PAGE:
Last week he wrote to a reader who was worried about some of the graphic killing scenes that aired on wildlife shows her children loved. This week he discusses how the staged violence of TV wrestling can affect young viewers.
Q: I am a Pre-K Special Educator who works one-on-one with developmentally delayed children ages 3-5. Some boys have hit, kicked, scratched, punched, and head-butted me and their classmates. I brought in a child psychologist to observe and speak to the parents of one of the boys and he told the parents that this is “learned behavior.” The parents have allowed these boys total freedom, and fathers watch professional wrestling with them. Do you know of any literature on viewing wrestling and its effect on preschool boys?
–Wrestling to Make a Difference
A: Dear Wrestling,
You are right to be concerned about your students’ violent behavior. Although aggressive play is a natural part of childhood, what you’re describing goes beyond what is expected and what is safe for your students, their families, and you.
Research has shown that adolescents who watch professional wrestling are significantly more likely to be involved in fights and dating violence, to carry, threaten, or hurt others with weapons, and to engage in risky behaviors from substance abuse to sex. One study found that even well-behaved elementary school students became more violent, even imitating unique moves after watching wrestling on TV. Another found that children learn that cheating and verbal intimidation are acceptable and effective problem-solving techniques from watching pro wrestling.
Although no research has been done on the effects that televised wrestling has on preschoolers (perhaps because no one imagines that they are watching), we do know how young children respond to violent media: they integrate it into their understanding of the world. Why? Because they have a limited library of life experience against which to compare it, so everything they see becomes part of that library. In addition, normal brain development does not allow kids to easily distinguish fantasy from reality until the age of 7 or 8. So even if they can agree that it’s only make-believe, they cannot readily distinguish fake violence from real violence the way adults can.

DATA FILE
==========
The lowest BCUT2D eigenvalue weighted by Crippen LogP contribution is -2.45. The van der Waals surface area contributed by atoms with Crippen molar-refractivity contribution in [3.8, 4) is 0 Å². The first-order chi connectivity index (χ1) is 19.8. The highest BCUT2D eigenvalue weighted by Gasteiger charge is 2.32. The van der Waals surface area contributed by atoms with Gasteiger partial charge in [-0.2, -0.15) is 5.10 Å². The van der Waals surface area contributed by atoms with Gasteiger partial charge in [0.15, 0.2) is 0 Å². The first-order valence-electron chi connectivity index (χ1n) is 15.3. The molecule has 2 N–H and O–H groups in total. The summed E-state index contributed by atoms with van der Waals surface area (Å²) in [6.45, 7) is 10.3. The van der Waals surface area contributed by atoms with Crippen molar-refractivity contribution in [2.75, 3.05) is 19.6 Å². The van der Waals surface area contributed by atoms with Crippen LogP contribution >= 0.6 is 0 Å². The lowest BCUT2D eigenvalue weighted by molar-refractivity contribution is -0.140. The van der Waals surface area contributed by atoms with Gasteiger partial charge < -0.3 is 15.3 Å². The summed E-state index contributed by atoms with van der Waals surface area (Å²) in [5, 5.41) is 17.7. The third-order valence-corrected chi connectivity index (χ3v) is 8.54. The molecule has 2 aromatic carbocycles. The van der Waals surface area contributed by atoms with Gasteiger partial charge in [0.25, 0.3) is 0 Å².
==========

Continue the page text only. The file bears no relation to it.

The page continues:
Part of the problem with integrating wrestling shows into a preschooler’s library of life experience is that they portray violence as entertaining and risk-free. They create the illusion that no one gets hurt and everyone has fun, which makes violence seem like normal and even attractive behavior. For children with development delays, this exposure is particularly challenging because it’s already difficult for them to consider long- or short-term effects of behaviors like kicking the teacher.
As an educator of kids with these particular challenges, you probably know and do this already, but start with a discussion with the parents, asking open-ended questions like “How do you think he is doing?” Approach them with compassion—they are likely experiencing their child acting aggressively as well. Approached without accusation or judgment, they may welcome ideas for how to change his behavior. Most parents who allow their children to use violent media do so because they do not know better. Use your position as an educator to empower these parents by giving them information they need but likely do not have.
You may also be interested in the film Wrestling With Manhood by the Media Education Foundation, either for your own education or for the parents’. Here is a preview: